Since we didn't have too much luggage, we did the self walk-off option. We got off the ship just before 8 am, and with very few people at customs, we were through and out by the taxi stand in about 10 minutes. Less

Published 11/29/11
6 Helpful Votes

Cabin review: JJB733

Very convenient location, near buffet, Terrace Pool, and laundromat. Very quiet.

Port and Shore Excursions

Bora Bora, French Polynesia (9 am to 10 pm) - It was nice having a later arrival at Bora Bora, so we could go out on deck at 8 am and watch as we sailed into the stunningly beautiful lagoon - don't miss it! This was another tender port, but once again the tender process went very smoothly and there was little or no wait for boats. The tenders go into Vaitape on the west side of the island. On cruise ship days, they have a shuttle bus running between Vaitape and Matira Beach for $5 each way. Matira Beach is the best beach on the island, with white sand and warm, still, turquoise water. There is a big beachfront pavilion for shade, as well as the requisite palm trees. There are also showers and change rooms, as well as some beachfront snack bars. After some swimming and snorkeling, we walked around the waterfront to the famous Bloody Mary's restaurant. It's a very pleasant walk past beaches, tropical gardens, and houses. It's probably about 1-2 km and takes about 15-20 minutes to walk. There's a narrow dock across the road from Bloody Mary's with a fantastic view across the bay the peaks of Bora Bora, so it's worth stopping here even if you don't go to Bloody Mary's. The shuttle back to the ship also stops here, so it was easy to get back. We had a look around Vaitape before going back to the ship - it's not a bad little place with a few shops and restaurants, and a couple of cute little churches. As we were heading back to the ship on the tender, an almost full moon rose above the peaks - beautiful!

Big Island (7 am to 5 pm) - We rented a car here, and it was a very convenient and reasonable way for our group of 4 to sightsee. The rental car shuttles take you from the port to the rental car location by the airport. First we drove to Volcanoes National Park (45 min. drive). There are some great viewpoints along Crater Rim Drive of the Kilauea Volcano and the steam vents. Part of Crater Rim Drive was closed, so we went the other way to walk through the lava tubes - really cool. We went to the lookout for the Kilauea Iki Crater and decided to hike down to the bottom to walk on the lava. The hike wasn't as arduous as we thought it would be, and well worth it to see the surreal landscape down there. The whole hike took less than 90 minutes round trip. After that, we drove back towards Hilo, then out to Akaka Falls (less than 30 min. drive from Hilo). This side of the island is very lush and the loop trail at Akaka Falls goes by an amazing assortment of tropical plants. The falls themselves are also very pretty. On the way to or from Akaka Falls, you go through the old mill town of Honomu, which is worth a stop. We also had a quick look around Hilo. I wish we'd had a bit more time because it looked like a nice little town, and not too touristy.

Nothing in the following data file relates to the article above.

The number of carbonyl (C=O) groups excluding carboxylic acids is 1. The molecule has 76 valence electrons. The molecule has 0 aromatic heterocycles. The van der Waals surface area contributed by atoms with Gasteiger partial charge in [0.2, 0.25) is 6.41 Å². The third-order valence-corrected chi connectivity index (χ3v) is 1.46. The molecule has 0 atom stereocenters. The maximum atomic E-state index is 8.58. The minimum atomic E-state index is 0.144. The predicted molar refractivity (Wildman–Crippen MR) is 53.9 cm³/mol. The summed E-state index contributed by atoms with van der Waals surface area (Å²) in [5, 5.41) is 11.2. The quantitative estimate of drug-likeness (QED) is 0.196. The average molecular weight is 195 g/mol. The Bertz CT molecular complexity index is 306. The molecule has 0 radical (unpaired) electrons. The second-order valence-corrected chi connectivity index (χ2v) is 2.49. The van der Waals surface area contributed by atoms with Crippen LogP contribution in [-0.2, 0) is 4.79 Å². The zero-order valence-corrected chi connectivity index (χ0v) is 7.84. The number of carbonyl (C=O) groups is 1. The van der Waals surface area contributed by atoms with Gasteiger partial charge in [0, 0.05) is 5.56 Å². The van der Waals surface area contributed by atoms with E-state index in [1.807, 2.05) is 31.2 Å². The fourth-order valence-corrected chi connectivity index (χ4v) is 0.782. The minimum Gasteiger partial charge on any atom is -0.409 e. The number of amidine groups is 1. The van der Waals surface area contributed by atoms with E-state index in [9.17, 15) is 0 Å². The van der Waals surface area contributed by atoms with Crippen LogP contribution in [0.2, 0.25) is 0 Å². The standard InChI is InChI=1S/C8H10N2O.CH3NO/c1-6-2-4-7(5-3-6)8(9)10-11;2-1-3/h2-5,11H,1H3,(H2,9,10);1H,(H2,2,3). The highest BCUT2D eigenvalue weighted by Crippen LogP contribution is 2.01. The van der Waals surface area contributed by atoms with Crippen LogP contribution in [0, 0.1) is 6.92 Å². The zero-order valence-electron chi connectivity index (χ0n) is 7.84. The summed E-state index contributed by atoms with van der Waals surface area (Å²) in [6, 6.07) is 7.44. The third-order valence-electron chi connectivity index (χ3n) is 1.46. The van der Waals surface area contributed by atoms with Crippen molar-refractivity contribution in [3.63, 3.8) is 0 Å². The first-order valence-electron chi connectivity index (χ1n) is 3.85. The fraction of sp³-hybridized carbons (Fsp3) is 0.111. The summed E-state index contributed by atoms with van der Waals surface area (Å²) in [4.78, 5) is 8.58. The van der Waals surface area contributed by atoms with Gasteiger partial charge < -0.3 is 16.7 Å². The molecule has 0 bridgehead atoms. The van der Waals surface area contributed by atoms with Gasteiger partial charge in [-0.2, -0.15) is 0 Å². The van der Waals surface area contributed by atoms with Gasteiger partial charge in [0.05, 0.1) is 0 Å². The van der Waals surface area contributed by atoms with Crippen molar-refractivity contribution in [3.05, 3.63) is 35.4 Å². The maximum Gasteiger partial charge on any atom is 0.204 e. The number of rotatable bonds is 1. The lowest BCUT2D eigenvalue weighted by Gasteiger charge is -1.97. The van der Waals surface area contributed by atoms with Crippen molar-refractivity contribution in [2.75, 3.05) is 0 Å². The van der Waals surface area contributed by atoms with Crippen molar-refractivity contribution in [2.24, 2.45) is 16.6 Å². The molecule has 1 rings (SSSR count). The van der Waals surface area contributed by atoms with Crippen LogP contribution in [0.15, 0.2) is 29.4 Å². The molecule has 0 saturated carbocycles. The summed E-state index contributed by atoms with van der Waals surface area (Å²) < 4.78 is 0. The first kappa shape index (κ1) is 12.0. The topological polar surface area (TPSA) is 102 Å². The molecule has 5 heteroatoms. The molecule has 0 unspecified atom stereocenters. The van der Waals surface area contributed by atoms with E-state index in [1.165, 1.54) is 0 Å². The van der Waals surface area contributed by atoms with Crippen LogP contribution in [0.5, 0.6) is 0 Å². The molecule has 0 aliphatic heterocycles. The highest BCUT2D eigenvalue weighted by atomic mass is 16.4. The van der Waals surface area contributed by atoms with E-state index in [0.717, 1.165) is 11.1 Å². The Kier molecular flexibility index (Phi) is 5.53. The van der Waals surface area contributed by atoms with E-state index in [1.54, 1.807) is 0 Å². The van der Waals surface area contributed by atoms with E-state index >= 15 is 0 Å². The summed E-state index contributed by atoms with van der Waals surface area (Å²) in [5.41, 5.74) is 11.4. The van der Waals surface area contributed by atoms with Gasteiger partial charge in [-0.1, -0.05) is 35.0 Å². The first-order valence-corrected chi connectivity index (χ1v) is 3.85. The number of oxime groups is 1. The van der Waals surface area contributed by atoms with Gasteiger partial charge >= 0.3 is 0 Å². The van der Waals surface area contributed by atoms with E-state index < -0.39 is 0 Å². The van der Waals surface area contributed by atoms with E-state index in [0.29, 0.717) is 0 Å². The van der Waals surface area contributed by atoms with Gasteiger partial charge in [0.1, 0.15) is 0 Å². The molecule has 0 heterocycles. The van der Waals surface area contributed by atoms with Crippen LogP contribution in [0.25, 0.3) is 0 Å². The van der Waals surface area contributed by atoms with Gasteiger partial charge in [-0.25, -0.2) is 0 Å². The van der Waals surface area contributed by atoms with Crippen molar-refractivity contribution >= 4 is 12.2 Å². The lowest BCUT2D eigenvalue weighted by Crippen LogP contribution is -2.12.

Read 445 Hilo Reviews

Oahu (7 am to 11 pm) - we docked beside the Aloha Tower in downtown Honolulu. We've been to Honolulu several times before, so we decided to just have a beach day in Waikiki. We took the city bus. The route B CityExpress bus is the fastest route to Waikiki. It runs every 15 minutes along King St and costs $2.50. You can get it going back on Kuhio. If you have time, stay for the free outdoor hula show by Kuhio Beach at 6:30 pm - I thought it was much more atmospheric than seeing the hula show on the ship!
Read 506 Honolulu Reviews

Nawiliwili(7 am to 4 pm) - We rented a car, and again there was a free shuttle from the port to the rental car location. We drove to Waimea, then up Waimea Canyon Drive to Waimea Canyon and Kokee State Park. The scenery is amazing! There are some great viewpoints along the way: be sure to stop at the Waimea Canyon lookout, Pu'u Hinahina lookout (another different view of Waimea Canyon), the Kalalau lookout (great view towards the Napali Coast), and go all the way to the end of the road to the Pu'u o Kila lookout (an even better view towards the Napali Coast). We stopped at Jo Jo's in Waimea for shave ice, since it was recommended. Don't do it - it was very disappointing!
Read 410 Kauai Reviews

Lahaina(8 am to 6 pm) - This was a tender port. We thought that with all the Elites on board there things might be slow for us lowly Platinums, but it was relatively quick. We got our tender tickets at 9 am and within 30 minutes we were on the tender. Although pretty touristy, Lahaina is a pretty little town and worth some time to explore. If you do, try the shave ice at Ululani's on Front Street - it was the best we had on this trip - so smooth and delicious! We took the Maui transit bus to Ka'anapali Beach. You can catch the bus at the back side of the Wharf Cinema Center. The #25-Ka'anapali Islander bus leaves every hour on the 0:30 and goes to Whaler's Village at Ka'anapali Beach. It costs $1 and takes about 25 minutes. The beach at Ka'anapali is nice. There's not much shade, so we rented an umbrella for $15. Snorkelling is not bad at the far right side of the beach (Black Rock). We saw a sea turtle there.
Read 480 Maui Reviews